The USDA is forecasting a strong market for U.S. corn, according to the World Agricultural Supply And Demand Estimates (WASDE) released recently. According to WASDE, the United States will export approximately 2.15 billion bushels of corn in 2006/07, an increase of 125 million bushels compared to last year. “Strong sales so far this year are pushing the USDA’s export estimates higher,” noted Ken Hobbie, U.S. Grains Council president and CEO. “Export sales continue to exceed the trade’s expectations – surpassing 1.1 million tons (43 million bushels) last week.” More than half of these sales were to Japan, Mexico, South Korea, Taiwan and Indonesia – markets where the Council has continuously worked to build and maintain demand for U.S. grains. The USDA also estimated production and export of both sorghum and barley will drop this year, but the tighter supplies will support stable, or increased, prices compared to last year.

A comprehensive, balanced agreement is essential to a successful conclusion of the Doha round of the World Trade Organization (WTO) negotiations, according to a statement from the Ag Trade Coalition. The coalition supports negotiations across the three main issues for agriculture: market access, domestic support and export competition. The U.S. Grains Council signed the statement, along with Council members American Farm Bureau Federation, Corn Refiners Association, Idaho Barley Commission, National Barley Growers Association and National Corn Growers Association. It calls for “substantial and ambitious expansion in access to markets on a fair and transparent basis through aggressive tariff reduction and tariff-quota expansion; the meaningful and substantial reduction of trade-distorting domestic support; and the elimination of export subsidies along with disciplines on export credits, the monopoly powers of state trading enterprises and differential export taxes.” The coalition also supports food aid restrictions only to avoid harming commercial markets. The statement comes as trade negotiators in Geneva are debating provisions on “sensitive” and “special” product designations that could potentially minimize market access improvements, especially in developing countries. “The willingness of developing countries to become fully integrated in the global market is key to the Doha round’s success,” said Kevin Natz, USGC director of trade policy. “Lowering barriers to trade will not only provide a boost for U.S. feed grain exports, but developing countries will benefit from reforms that enhance their ability to compete while improving their potential for income growth.”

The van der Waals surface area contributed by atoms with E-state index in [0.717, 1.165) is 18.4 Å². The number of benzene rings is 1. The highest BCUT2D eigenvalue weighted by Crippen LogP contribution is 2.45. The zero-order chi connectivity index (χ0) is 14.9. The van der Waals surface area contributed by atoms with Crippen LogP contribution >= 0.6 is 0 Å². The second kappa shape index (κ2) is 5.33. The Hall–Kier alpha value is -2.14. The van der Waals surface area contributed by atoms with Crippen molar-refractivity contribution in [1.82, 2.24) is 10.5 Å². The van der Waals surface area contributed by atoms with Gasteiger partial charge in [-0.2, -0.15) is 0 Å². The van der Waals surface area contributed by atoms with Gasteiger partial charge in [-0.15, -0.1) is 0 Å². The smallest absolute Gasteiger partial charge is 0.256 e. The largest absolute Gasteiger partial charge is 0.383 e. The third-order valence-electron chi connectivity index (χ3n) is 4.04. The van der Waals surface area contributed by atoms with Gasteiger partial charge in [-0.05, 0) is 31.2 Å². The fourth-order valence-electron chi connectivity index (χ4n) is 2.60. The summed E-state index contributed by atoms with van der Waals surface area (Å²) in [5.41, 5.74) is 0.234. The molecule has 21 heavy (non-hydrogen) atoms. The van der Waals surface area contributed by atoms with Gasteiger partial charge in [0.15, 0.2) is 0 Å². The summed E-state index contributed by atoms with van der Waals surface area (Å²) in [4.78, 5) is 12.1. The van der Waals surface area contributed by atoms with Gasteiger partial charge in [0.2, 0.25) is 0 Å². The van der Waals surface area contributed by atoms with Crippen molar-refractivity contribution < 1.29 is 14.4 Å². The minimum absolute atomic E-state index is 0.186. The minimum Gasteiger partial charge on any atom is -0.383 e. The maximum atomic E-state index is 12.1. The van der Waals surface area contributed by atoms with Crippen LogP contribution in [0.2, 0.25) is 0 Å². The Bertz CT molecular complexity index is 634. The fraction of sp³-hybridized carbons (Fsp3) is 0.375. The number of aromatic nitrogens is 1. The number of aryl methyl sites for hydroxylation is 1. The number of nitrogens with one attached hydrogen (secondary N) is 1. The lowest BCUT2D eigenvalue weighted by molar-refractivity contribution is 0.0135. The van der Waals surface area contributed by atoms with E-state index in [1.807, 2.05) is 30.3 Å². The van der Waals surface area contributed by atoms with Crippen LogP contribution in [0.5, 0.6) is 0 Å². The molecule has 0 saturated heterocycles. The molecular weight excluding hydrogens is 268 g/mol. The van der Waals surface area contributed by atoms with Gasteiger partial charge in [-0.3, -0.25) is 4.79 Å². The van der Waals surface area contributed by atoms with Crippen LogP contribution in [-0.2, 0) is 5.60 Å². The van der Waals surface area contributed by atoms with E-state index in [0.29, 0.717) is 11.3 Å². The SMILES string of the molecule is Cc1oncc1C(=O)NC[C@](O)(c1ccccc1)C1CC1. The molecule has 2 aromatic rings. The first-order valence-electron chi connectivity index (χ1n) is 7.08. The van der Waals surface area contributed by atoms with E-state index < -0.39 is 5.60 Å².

International media is reporting the World Trade Organization (WTO) upheld the preliminary ruling in favor of the United States, Canada and Argentina in a case filed against the European Union (EU) in 2003. Reports this week indicate the WTO has found the EU ban on biotechnology to be in violation of trade agreements. The three countries filed the WTO case in response to the EU’s moratorium on the import of genetically modified crops and their products. Low duties and a shortage of grain in Europe in recent years would have resulted in high trade volumes. Of the 2004/05 U.S. corn crop, 52 percent was derived from biotechnology and 17 percent was exported.